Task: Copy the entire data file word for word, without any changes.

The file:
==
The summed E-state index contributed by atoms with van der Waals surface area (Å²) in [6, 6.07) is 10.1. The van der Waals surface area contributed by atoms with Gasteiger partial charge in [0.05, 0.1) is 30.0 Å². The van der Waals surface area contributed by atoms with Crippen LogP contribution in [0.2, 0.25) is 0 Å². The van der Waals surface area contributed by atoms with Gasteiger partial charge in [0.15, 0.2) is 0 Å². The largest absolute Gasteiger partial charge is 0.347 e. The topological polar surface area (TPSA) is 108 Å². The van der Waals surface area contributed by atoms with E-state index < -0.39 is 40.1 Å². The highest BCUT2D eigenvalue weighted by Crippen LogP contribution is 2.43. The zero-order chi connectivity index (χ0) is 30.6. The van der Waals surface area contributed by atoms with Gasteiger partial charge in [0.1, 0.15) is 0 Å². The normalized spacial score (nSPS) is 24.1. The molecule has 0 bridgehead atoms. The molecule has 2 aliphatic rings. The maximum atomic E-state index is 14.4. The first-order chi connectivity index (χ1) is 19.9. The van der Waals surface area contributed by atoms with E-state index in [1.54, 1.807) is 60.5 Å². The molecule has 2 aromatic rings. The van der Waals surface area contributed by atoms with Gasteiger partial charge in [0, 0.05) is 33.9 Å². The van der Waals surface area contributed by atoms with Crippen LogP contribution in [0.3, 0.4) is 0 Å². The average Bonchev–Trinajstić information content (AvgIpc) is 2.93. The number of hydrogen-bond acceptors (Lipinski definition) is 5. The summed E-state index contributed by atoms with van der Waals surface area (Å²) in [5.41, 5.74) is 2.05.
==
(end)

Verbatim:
The summed E-state index contributed by atoms with van der Waals surface area (Å²) in [6, 6.07) is 10.1. The van der Waals surface area contributed by atoms with Gasteiger partial charge in [0.05, 0.1) is 30.0 Å². The van der Waals surface area contributed by atoms with Crippen LogP contribution in [0.2, 0.25) is 0 Å². The van der Waals surface area contributed by atoms with Gasteiger partial charge in [0.15, 0.2) is 0 Å². The largest absolute Gasteiger partial charge is 0.347 e. The topological polar surface area (TPSA) is 108 Å². The van der Waals surface area contributed by atoms with E-state index < -0.39 is 40.1 Å². The highest BCUT2D eigenvalue weighted by Crippen LogP contribution is 2.43. The zero-order chi connectivity index (χ0) is 30.6. The van der Waals surface area contributed by atoms with Gasteiger partial charge in [0.1, 0.15) is 0 Å². The normalized spacial score (nSPS) is 24.1. The molecule has 0 bridgehead atoms. The molecule has 2 aliphatic rings. The maximum atomic E-state index is 14.4. The first-order chi connectivity index (χ1) is 19.9. The van der Waals surface area contributed by atoms with E-state index in [1.54, 1.807) is 60.5 Å². The molecule has 2 aromatic rings. The van der Waals surface area contributed by atoms with Gasteiger partial charge in [0, 0.05) is 33.9 Å². The van der Waals surface area contributed by atoms with Crippen LogP contribution in [0.3, 0.4) is 0 Å². The average Bonchev–Trinajstić information content (AvgIpc) is 2.93. The number of hydrogen-bond acceptors (Lipinski definition) is 5. The summed E-state index contributed by atoms with van der Waals surface area (Å²) in [5.41, 5.74) is 2.05.